Within the Social tab in Google Analytics, you can measure your social impact 6 ways: sources, activity stream, pages, traffic flow, social plugins and, thankfully, conversions. This blog post will cover the best ways to use these reports to evaluate your company’s social media campaigns.
Is social media sending traffic to your website? Social Sources reveals how much traffic each social network refers back to your website. Use this data to determine where your content and offerings are gaining traction, and put more effort back into the social networks that bring you the most traffic.
The chart below shows each social network’s contribution to Visits to your site. You can also sort by Pageviews, Average Visit Duration and Pages per Visit.
Social Sources has a tab above the reporting called Activity Stream. Click over to find real-time data showing how people are interacting with your content on select social networks.
For a social network’s data to be included in the Activity Stream, the network needs to be included in Google’s Social Data Hub. Not all of the major social networks are found but here are some of the top social networks that are in the Social Data Hub:
- Read It Later
Big-time social networks like Facebook, Twitter or LinkedIn are not included, which means their activity won’t be included in your stream. Keep this in mind when viewing your data.
The activity stream below shows people interacting with SalesBlend’s content on Google+. This allows us to monitor comments and shares of our content and join in on the conversation.
Pages shows which pages on your site are visited the most by your social media traffic. Your pages are ranked by which gets the most visits, but you can also analyze Pageviews, Average Visit Duration, Data Hub Activities and Pages/Visit.
Data Hub Activities shows the number of activities that took place for each page on any of the social networks in the Social Data Hub. Activities might include Likes, Shares and Comments.
Social Visitors Flow
Social Visitors Flow visually shows how visitors from social networks navigate your website. This flow chart offers a quick snapshot of social network visitor behavior.
The flow chart below shows the top social referrers, top landing pages, navigation flow and traffic drop-off at each step. This data helps you determine which networks are sending qualified, interested visitors to your website.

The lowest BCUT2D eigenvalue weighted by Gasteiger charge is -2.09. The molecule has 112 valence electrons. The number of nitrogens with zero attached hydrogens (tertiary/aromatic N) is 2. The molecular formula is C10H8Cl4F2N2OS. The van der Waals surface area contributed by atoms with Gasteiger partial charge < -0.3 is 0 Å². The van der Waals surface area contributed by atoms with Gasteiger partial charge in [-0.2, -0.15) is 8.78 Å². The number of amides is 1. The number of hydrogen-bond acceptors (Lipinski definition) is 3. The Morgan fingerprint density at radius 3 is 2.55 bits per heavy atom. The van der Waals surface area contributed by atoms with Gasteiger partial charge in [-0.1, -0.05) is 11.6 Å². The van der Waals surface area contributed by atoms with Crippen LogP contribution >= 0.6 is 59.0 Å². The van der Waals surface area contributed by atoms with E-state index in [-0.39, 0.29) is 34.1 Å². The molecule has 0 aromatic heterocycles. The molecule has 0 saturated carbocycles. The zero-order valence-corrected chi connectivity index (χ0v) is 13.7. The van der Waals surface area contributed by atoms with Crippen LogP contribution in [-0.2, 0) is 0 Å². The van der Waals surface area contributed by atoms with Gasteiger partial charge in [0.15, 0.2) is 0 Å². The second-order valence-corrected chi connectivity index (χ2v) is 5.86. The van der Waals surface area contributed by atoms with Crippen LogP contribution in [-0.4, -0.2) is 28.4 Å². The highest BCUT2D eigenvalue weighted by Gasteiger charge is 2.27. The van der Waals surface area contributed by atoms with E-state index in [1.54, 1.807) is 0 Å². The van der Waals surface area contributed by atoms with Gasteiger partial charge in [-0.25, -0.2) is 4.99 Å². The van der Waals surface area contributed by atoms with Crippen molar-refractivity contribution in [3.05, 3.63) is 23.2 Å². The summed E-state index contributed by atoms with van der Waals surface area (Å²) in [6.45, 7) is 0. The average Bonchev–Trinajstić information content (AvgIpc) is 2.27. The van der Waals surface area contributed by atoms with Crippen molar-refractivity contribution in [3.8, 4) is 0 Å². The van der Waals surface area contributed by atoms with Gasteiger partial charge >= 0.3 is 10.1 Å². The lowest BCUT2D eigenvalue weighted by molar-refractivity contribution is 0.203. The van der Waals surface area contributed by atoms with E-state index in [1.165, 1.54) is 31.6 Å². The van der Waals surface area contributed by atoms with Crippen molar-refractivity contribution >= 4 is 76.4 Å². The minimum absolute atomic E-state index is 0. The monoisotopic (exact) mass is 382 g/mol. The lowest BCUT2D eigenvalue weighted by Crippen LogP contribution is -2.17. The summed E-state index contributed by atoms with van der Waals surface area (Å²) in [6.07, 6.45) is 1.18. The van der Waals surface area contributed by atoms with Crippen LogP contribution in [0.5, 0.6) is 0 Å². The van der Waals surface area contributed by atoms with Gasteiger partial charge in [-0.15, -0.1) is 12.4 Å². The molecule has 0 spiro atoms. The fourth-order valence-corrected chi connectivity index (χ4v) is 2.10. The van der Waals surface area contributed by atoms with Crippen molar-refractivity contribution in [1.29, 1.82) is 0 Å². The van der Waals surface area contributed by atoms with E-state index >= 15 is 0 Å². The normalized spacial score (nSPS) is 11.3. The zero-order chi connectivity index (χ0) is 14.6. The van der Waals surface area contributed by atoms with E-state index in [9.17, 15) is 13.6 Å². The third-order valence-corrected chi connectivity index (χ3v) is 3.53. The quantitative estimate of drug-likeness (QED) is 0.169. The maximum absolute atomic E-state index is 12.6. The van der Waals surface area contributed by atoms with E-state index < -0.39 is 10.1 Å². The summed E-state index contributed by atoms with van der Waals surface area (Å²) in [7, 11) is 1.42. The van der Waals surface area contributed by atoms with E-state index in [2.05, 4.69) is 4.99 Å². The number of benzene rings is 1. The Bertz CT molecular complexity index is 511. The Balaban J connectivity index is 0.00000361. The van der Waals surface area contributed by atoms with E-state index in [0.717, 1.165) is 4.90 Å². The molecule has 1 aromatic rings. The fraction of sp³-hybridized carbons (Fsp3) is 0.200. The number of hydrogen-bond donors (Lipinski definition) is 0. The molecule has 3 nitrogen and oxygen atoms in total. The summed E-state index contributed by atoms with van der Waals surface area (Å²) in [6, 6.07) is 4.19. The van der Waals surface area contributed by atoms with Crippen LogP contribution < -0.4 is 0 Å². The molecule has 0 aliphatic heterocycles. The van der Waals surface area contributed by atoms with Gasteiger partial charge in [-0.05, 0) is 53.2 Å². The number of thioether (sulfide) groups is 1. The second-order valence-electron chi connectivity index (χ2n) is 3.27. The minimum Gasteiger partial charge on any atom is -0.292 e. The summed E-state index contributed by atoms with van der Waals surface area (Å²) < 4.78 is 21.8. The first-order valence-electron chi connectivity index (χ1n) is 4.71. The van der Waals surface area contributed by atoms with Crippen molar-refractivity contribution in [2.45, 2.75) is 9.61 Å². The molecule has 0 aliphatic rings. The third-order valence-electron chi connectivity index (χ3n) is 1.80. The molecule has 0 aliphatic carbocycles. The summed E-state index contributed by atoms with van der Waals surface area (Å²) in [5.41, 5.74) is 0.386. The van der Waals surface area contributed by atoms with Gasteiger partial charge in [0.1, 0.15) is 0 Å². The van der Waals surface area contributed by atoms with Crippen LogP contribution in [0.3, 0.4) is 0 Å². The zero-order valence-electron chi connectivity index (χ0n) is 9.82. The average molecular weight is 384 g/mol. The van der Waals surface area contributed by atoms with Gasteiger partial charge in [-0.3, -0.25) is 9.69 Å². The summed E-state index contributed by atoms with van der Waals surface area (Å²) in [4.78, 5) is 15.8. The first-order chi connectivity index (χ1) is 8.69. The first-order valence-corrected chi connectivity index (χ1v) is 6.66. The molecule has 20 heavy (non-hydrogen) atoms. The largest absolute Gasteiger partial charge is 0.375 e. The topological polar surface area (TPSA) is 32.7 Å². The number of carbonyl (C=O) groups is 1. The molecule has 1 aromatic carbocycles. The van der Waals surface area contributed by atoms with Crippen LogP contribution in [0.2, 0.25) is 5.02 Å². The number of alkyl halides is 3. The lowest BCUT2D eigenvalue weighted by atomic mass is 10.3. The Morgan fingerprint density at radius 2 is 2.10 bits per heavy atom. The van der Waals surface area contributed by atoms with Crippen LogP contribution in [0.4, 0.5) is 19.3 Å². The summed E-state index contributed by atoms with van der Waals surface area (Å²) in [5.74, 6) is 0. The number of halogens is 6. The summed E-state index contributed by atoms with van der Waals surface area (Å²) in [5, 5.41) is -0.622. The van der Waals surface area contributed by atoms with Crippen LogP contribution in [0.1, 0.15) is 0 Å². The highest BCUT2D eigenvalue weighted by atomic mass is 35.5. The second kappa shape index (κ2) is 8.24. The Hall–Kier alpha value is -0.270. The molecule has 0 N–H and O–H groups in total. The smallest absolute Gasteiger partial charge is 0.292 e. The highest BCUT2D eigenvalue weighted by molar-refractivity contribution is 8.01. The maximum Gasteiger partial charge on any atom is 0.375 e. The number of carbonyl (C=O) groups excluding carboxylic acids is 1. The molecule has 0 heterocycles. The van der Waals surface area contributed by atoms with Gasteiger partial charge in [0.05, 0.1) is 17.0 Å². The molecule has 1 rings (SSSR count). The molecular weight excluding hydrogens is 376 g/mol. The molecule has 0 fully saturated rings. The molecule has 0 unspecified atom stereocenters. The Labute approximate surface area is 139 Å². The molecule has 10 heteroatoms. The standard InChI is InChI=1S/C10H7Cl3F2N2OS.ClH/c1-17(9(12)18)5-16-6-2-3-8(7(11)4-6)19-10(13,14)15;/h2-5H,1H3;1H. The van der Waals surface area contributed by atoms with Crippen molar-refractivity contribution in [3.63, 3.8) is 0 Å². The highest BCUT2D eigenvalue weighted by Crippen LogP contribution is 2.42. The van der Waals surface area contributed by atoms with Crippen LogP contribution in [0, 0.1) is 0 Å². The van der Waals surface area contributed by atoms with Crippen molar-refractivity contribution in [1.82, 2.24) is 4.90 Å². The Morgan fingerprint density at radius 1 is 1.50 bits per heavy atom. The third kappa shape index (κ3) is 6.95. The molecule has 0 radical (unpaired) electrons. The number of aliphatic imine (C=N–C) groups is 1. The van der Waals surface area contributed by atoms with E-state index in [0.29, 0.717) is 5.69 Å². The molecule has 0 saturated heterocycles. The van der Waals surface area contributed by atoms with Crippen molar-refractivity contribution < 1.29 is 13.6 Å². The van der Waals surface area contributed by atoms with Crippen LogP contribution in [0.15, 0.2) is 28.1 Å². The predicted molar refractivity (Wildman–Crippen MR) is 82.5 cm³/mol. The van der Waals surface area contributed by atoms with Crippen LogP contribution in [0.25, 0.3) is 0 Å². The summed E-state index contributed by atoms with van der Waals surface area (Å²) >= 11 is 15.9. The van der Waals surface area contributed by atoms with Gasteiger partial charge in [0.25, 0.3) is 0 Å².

If the flow chart has too much going on, you can hover over a social referrer to either ‘highlight traffic through here’, ‘view only this segment’ or see ‘group details’. By using these options, you’ll discover a much clearer picture of how, say, traffic from Twitter behaves when they come to your website.
Here’s what the same report looks like with Twitter traffic highlighted and the data much easier to comprehend!
Social Plugins track the performance of social buttons on your site, such as Google +1 and Facebook Like buttons. Google Analytics will only automatically track the performance of your Google+ buttons, so if you want it to track your other social buttons, set them up manually using this guide.
We saved the best for last! Tracking conversions from social traffic allows you to start measuring return on your social activities. Your conversion report shows conversion rates and the value of conversions that occurred due to social network traffic. (For conversion tracking to work, make sure you set up Goals in Google Analytics.)
Here you can tell which social networks are really valuable to your company. After all, you don’t just want traffic to your website, you want traffic that converts.
You probably noticed the conversions report shows total conversions, assisted social conversions and last interaction social conversions.
Last interaction social conversions refer to visitors who came directly to your website from social media and converted before leaving.
Assisted social conversions refer to visitors who came to your website from social media, left, came back via another traffic source (organic search, direct, etc.) and then converted. Here’s Google official description of an assisted conversion: “The number (and monetary value) of sales and conversions the social network assisted. An assist occurs when someone visits your site, leaves without converting, but returns later to convert during a subsequent visit. The higher these numbers, the more important the assist role of the social network.”
Measuring assisted conversions is an important step away from last-click attribution models, which only give value to the last traffic source before conversion. With assisted conversions, you can see all the various channels that helped your business convert website traffic into leads and customers.
Google Analytics Social Reports lets you begin measuring the value of your social campaigns and allocating your resources accordingly.
How are you using Google Analytics to help determine the value of your social media campaigns? Let us know in the comments below.
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